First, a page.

About the author
Neill Hart is the Head of Productivity and Programs at CSI
If a business wants to grow, it will need to adapt or scale its critical applications along the way. Cloud computing provides the flexible infrastructure required to power and run apps with the agility to change as required.
But there is no one-size-fits-all when it comes to moving workloads to the cloud whether private, public or a hybrid of both. The perfect home can only be found by taking a detailed view of each application and considering all of its distinct characteristics, behaviors and the regulatory issues it needs to meet.
The application journey
The good news is that there are cloud services as solutions for almost every business application.
Even the most complex and highly regulated applications - often the backbone of an organisation and containing decades of corporate knowledge – can be modernized and migrated from on-premise monolithic data centers to a more agile cloud platform.
Launched over 30 years ago, IBM i (then AS/400) is synonymous with innovation and remains the bedrock of many organisations by delivering an exceptional client experience through an integrated system. This longevity often suggests that these large complex applications can’t take advantage of cloud economics.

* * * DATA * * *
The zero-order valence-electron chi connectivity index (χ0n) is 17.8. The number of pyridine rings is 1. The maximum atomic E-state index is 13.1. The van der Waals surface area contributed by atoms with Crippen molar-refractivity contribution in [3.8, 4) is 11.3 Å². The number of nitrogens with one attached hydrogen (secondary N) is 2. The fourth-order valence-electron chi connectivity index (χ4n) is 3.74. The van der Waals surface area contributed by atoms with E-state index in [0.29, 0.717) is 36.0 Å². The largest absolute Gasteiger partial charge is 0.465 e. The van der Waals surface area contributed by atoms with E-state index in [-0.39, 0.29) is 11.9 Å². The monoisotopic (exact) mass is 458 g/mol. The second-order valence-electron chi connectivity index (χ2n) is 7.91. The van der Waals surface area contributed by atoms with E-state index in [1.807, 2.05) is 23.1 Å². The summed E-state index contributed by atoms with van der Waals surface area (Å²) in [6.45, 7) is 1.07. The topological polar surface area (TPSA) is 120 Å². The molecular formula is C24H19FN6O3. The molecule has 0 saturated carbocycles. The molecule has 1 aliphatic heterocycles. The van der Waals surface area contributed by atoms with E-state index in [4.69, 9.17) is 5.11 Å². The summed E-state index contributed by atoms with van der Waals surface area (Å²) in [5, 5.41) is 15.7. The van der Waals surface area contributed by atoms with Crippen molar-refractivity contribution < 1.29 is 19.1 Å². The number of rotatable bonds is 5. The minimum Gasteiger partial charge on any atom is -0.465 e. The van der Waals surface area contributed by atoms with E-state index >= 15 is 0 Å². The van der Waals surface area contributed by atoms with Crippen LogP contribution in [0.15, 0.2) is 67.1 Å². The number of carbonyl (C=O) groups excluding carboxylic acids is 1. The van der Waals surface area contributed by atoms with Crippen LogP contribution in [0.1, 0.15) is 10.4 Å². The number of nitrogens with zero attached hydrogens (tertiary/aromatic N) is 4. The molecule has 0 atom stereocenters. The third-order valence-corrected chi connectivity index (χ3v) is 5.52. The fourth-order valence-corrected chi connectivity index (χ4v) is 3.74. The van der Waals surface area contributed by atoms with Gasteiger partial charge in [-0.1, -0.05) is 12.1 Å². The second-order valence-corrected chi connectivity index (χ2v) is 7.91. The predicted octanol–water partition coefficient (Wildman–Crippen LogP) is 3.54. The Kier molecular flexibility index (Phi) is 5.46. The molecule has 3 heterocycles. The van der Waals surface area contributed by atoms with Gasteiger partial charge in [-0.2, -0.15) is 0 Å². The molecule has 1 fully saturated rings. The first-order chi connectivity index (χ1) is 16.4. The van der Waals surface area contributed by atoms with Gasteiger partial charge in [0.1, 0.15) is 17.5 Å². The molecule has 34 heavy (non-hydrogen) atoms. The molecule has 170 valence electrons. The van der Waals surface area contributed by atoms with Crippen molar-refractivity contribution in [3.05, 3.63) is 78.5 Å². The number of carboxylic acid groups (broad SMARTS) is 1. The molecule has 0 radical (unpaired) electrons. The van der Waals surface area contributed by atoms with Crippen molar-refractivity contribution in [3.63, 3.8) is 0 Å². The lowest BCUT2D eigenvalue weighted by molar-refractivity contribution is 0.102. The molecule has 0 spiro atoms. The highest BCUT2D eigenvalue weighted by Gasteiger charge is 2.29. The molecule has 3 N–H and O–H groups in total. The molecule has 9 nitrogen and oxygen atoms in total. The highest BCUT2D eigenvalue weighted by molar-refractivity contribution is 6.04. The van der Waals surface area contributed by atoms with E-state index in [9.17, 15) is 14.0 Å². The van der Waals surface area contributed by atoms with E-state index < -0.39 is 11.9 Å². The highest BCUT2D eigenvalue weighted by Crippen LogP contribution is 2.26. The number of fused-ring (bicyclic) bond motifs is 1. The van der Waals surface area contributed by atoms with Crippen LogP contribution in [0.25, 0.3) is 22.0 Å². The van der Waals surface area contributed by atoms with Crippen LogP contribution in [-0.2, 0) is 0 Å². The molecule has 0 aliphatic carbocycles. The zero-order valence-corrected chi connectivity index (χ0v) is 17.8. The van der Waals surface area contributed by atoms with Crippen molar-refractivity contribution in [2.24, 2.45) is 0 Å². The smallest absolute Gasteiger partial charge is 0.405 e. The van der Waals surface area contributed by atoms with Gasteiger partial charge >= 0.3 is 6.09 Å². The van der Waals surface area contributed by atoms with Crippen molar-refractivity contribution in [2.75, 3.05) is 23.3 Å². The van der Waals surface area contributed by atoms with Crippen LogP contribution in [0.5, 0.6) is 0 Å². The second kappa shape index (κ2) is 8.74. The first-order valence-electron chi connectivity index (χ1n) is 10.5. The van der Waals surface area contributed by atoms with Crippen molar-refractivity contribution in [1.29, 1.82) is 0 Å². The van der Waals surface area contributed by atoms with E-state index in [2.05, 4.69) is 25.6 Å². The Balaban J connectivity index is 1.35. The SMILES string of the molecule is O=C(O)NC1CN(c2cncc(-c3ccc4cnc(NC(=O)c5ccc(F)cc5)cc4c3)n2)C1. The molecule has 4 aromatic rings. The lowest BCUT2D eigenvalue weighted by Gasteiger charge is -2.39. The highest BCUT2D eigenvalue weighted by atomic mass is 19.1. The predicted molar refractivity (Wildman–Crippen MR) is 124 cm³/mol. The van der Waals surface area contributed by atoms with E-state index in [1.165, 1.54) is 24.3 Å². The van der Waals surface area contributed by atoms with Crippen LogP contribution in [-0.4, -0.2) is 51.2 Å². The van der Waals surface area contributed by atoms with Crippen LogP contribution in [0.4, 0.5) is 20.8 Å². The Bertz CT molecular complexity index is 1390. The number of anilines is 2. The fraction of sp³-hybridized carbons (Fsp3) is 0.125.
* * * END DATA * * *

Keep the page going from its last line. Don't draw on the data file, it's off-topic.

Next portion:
In some cases, RPG code on unsupported hardware and an unpatched operating system may appear to be a lost cause. It would be impractical to rewrite the application in Java and migrate to a public hyperscale cloud, but it is possible to migrate the workload to a private cloud. Core systems of record can enjoy similar economics and behavior of a public cloud, while staying with IBM Power Systems and using IBM i, AIX or Linux in a pay-as-you-go model.
Applications that have certain regulatory or security constraints can run on-premise and co-exist with private and public cloud workloads. Digital transformation will continue to run in a hybrid of on-premise, private and public clouds.
Migration is not the first step in the journey, or the last
Contrary to commonly held views, migration is not the first step on an application’s journey to the cloud. The actual migration is the third or fourth step along the journey; there are some important considerations to make first. Critically, an inventory of all applications must be documented together with their need for security, data management, flexibility, capacity and performance. With these conditions in mind, cloud platforms can then be evaluated.
Security policies and governance must be integral to cloud planning and not addressed as an afterthought. For example, how will the business approach data protection and data management? How will it ensure backups once in the cloud and the various compliance issues that go with this?
Much groundwork needs to be completed around a strategy to ensure that every system is compliant, secure and optimized to support the application that the business needs. It’s also important to look at any software licensing issues relating to the application ensuring that licenses can be ported into the cloud to avoid paying twice.